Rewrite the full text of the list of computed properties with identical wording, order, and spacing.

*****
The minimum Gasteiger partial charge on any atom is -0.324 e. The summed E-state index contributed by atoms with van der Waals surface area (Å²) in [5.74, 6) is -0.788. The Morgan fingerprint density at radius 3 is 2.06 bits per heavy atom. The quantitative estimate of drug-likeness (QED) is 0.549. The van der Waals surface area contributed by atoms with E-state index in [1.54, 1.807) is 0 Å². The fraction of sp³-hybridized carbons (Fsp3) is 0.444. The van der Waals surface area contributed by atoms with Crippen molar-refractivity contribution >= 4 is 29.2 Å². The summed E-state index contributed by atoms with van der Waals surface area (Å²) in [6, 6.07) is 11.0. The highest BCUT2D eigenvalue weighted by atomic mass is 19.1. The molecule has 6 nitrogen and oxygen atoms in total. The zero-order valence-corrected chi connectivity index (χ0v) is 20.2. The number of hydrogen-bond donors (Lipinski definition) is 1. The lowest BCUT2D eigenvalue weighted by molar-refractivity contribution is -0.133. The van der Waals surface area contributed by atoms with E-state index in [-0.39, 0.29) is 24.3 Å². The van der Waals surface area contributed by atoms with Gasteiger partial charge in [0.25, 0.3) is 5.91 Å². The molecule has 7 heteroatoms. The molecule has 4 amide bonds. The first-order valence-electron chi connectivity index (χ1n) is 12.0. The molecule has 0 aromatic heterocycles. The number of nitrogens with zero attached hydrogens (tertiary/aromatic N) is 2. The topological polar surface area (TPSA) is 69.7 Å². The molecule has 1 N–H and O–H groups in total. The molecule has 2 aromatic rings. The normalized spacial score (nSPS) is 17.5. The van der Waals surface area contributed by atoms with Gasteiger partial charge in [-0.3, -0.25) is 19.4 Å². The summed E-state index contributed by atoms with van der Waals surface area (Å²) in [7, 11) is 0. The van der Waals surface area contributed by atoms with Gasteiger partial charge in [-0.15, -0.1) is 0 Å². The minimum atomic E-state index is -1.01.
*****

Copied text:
The minimum Gasteiger partial charge on any atom is -0.324 e. The summed E-state index contributed by atoms with van der Waals surface area (Å²) in [5.74, 6) is -0.788. The Morgan fingerprint density at radius 3 is 2.06 bits per heavy atom. The quantitative estimate of drug-likeness (QED) is 0.549. The van der Waals surface area contributed by atoms with E-state index in [1.54, 1.807) is 0 Å². The fraction of sp³-hybridized carbons (Fsp3) is 0.444. The van der Waals surface area contributed by atoms with Crippen molar-refractivity contribution >= 4 is 29.2 Å². The summed E-state index contributed by atoms with van der Waals surface area (Å²) in [6, 6.07) is 11.0. The highest BCUT2D eigenvalue weighted by atomic mass is 19.1. The molecule has 6 nitrogen and oxygen atoms in total. The zero-order valence-corrected chi connectivity index (χ0v) is 20.2. The number of hydrogen-bond donors (Lipinski definition) is 1. The lowest BCUT2D eigenvalue weighted by molar-refractivity contribution is -0.133. The van der Waals surface area contributed by atoms with E-state index in [-0.39, 0.29) is 24.3 Å². The van der Waals surface area contributed by atoms with Gasteiger partial charge in [0.25, 0.3) is 5.91 Å². The molecule has 7 heteroatoms. The molecule has 4 amide bonds. The first-order valence-electron chi connectivity index (χ1n) is 12.0. The molecule has 0 aromatic heterocycles. The number of nitrogens with zero attached hydrogens (tertiary/aromatic N) is 2. The topological polar surface area (TPSA) is 69.7 Å². The molecule has 1 N–H and O–H groups in total. The molecule has 2 aromatic rings. The normalized spacial score (nSPS) is 17.5. The van der Waals surface area contributed by atoms with Gasteiger partial charge in [-0.3, -0.25) is 19.4 Å². The summed E-state index contributed by atoms with van der Waals surface area (Å²) in [7, 11) is 0. The van der Waals surface area contributed by atoms with Gasteiger partial charge in [-0.15, -0.1) is 0 Å². The minimum atomic E-state index is -1.01.